Take a bite out of a delicious slice of marmalade on toast in the morning, dip a croissant into a fruity preserve or simply stir a dollop of jam into your muesli. Many different terms are used to describe these spreadable, fruit-based products, for example jam, marmalade, jelly, fruit spread or fruit preserve. But why are there so many names? And where are the differences? Find out about this, and more, in our product background information.
The rules for naming the products are laid out in detail by the EU. The Jam Directive defines what the individual types of products can - or cannot - contain and how the natural ingredients are to be processed. Jam, jelly, marmalade et al generally consist of the same ingredients - fruit, sugar and/or sugar types, edible acid (e.g. citric acid) and pectin (a natural binder). Only vanilla, spirits, herbs and spices are permitted as flavourings.
The German name “Konfitüre” (preserve) comes from the Latin “Conficerem” (confection). Preserve is made from one or more types of fruit. To make things a little more confusing, the directive also differentiates between “preserve” and “extra preserve”. In EXTRA preserve, the proportion of fruit must be at least 45 %, while for regular preserve, the figure is 35 %. There are exceptions for certain fruits such as rosehip, redcurrant, blackcurrant, sea buckthorn and quince. Because these are so intense, a fruit content of 35 % suffices for these to qualify as EXTRA preserve. The minimum fruit content therefore determines whether a product is labelled “preserve” or “extra preserve”.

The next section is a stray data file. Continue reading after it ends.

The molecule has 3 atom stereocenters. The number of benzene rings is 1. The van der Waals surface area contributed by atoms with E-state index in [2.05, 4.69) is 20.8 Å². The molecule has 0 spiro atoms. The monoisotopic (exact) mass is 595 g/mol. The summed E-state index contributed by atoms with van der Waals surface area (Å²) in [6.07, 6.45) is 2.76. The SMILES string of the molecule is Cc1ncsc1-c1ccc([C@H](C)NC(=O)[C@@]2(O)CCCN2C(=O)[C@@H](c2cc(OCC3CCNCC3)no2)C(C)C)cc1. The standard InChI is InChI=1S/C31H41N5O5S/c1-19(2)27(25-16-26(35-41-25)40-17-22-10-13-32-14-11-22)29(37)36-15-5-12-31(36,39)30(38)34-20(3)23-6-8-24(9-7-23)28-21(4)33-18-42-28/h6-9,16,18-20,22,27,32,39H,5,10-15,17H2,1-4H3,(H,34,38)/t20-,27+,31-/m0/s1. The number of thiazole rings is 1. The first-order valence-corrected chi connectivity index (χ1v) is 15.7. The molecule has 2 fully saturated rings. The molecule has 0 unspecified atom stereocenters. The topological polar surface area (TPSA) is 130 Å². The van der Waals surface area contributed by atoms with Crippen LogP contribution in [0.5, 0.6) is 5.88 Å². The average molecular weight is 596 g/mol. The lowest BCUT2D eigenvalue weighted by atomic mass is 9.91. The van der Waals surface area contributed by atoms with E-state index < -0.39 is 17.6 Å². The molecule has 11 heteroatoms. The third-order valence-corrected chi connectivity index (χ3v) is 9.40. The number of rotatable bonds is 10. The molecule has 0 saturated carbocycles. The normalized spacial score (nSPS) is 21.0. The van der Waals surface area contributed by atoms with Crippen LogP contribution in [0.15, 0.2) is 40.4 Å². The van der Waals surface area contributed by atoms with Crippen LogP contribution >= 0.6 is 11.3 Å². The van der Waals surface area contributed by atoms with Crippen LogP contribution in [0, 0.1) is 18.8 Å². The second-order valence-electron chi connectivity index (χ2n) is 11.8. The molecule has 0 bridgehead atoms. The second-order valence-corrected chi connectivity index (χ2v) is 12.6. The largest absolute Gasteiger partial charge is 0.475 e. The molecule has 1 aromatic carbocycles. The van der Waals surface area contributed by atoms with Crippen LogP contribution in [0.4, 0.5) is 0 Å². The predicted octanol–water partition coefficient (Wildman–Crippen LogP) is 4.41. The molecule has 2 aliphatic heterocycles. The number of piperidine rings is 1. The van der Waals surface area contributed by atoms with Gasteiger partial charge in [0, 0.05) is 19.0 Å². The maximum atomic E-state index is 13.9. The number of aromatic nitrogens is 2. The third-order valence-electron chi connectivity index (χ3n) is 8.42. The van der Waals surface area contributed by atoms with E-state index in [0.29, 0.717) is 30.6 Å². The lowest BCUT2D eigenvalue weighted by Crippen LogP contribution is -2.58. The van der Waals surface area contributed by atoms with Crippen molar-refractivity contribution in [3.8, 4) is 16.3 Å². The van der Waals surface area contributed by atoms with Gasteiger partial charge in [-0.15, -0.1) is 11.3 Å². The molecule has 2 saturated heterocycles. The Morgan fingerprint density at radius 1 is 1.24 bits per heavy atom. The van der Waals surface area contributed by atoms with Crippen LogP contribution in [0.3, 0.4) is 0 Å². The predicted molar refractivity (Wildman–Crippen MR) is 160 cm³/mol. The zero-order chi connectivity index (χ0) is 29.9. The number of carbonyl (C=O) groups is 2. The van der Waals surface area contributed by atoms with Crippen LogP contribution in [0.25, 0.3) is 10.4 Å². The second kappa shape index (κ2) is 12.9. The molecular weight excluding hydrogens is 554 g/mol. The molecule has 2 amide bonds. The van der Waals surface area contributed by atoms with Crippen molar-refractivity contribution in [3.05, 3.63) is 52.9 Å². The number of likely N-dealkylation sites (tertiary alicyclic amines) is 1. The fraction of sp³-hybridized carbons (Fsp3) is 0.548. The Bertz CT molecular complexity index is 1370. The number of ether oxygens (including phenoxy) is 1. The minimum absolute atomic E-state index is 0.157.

According to the German Jam Directive, the total sugar content must be more than 55 g per 100 g in an extra preserve. The total sugar content is made up of the added sweetener (sugar, glucose etc.) and the fruit sugar.
Jelly is made not from whole fruits but from fruit juice or fruit juice concentrate. A product can only be called an “extra jelly” if it contains at least 45 % fruit juice. A regular jelly contains 35 %. Here, too, there are exceptions e.g. for redcurrant/blackcurrant, rosehip and quince, where the figures for minimum fruit juice content in an extra jelly and regular jelly are 35% and 25%, respectively.
The word jelly comes from the Latin "gelare" and means "to freeze” or “to set”. The fruit juice is thickened to a jelly-like substance.
There are also rules governing the total sugar content for jelly. According to the German Jam Directive, the total sugar content must be more than 55 g per 100 g in jelly. The total sugar content is made up of the added sweetener (sugar, glucose etc.) and the fruit sugar.
In Germany, the term “Marmelade” is used to refer to almost all sweet spreads, but most of these are in fact jams and not marmalades. According to the EU definition, marmalade only refers to those spreads made of citrus fruits (e.g. orange, lemon, grapefruit), e.g. orange marmalade. A marmalade must contain at least 20 % citrus fruit, of which at least 7.5 % must be the flesh of the fruit, or “endocarp”. However, the German term “Marmelade” can still be used for privately-preserved fruits.
A fruit spread is a sweet spread made of cooked fruits that does not fall into one of the aforementioned categories or is not covered by the Jam Directive. In contrast to jam, jelly and marmalade, the quantities of sugar and fruit used in fruit spreads are not prescribed by law. Fruit spreads frequently have a higher fruit content and lower sugar content.
The German word “Mus” (pulp, purée) originally referred to a purée made of cooked fruit. To obtain 100 g of the final product, 140 g of plums (for example) are concentrated, reduced and the water removed. A purée can be prepared with sugar, salt, spices or other ingredients.